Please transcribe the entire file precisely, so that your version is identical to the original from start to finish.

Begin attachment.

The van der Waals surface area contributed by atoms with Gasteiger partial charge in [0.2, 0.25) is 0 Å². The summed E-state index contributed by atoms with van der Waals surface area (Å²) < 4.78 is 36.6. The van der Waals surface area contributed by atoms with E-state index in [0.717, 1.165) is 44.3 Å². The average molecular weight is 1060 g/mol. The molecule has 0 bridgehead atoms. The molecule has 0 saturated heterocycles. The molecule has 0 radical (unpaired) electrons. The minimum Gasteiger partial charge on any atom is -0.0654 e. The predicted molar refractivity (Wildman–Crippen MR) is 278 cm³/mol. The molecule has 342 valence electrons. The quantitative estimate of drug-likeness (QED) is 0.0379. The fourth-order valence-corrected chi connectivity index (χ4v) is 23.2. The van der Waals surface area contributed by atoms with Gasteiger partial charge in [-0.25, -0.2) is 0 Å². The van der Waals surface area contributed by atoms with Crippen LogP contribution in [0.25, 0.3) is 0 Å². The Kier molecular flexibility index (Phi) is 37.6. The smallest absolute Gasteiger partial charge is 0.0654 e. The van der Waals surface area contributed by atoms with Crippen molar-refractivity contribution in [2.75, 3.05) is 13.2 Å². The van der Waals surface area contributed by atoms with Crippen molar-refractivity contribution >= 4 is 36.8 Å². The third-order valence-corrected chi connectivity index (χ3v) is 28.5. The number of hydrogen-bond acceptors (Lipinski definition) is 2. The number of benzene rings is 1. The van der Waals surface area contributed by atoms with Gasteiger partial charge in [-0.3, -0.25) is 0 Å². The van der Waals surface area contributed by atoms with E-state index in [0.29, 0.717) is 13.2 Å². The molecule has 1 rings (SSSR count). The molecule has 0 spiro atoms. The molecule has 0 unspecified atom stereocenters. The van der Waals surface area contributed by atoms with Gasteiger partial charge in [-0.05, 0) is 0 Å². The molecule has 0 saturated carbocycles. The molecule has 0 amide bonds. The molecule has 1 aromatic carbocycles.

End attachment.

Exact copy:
The van der Waals surface area contributed by atoms with Gasteiger partial charge in [0.2, 0.25) is 0 Å². The summed E-state index contributed by atoms with van der Waals surface area (Å²) < 4.78 is 36.6. The van der Waals surface area contributed by atoms with E-state index in [0.717, 1.165) is 44.3 Å². The average molecular weight is 1060 g/mol. The molecule has 0 bridgehead atoms. The molecule has 0 saturated heterocycles. The molecule has 0 radical (unpaired) electrons. The minimum Gasteiger partial charge on any atom is -0.0654 e. The predicted molar refractivity (Wildman–Crippen MR) is 278 cm³/mol. The molecule has 342 valence electrons. The quantitative estimate of drug-likeness (QED) is 0.0379. The fourth-order valence-corrected chi connectivity index (χ4v) is 23.2. The van der Waals surface area contributed by atoms with Gasteiger partial charge in [-0.25, -0.2) is 0 Å². The van der Waals surface area contributed by atoms with Crippen LogP contribution in [0.25, 0.3) is 0 Å². The Kier molecular flexibility index (Phi) is 37.6. The smallest absolute Gasteiger partial charge is 0.0654 e. The van der Waals surface area contributed by atoms with Crippen molar-refractivity contribution in [2.75, 3.05) is 13.2 Å². The van der Waals surface area contributed by atoms with Crippen molar-refractivity contribution >= 4 is 36.8 Å². The third-order valence-corrected chi connectivity index (χ3v) is 28.5. The number of hydrogen-bond acceptors (Lipinski definition) is 2. The number of benzene rings is 1. The van der Waals surface area contributed by atoms with Gasteiger partial charge in [-0.3, -0.25) is 0 Å². The van der Waals surface area contributed by atoms with E-state index in [0.29, 0.717) is 13.2 Å². The molecule has 1 rings (SSSR count). The molecule has 0 spiro atoms. The molecule has 0 unspecified atom stereocenters. The van der Waals surface area contributed by atoms with Gasteiger partial charge in [-0.05, 0) is 0 Å². The molecule has 0 saturated carbocycles. The molecule has 0 amide bonds. The molecule has 1 aromatic carbocycles.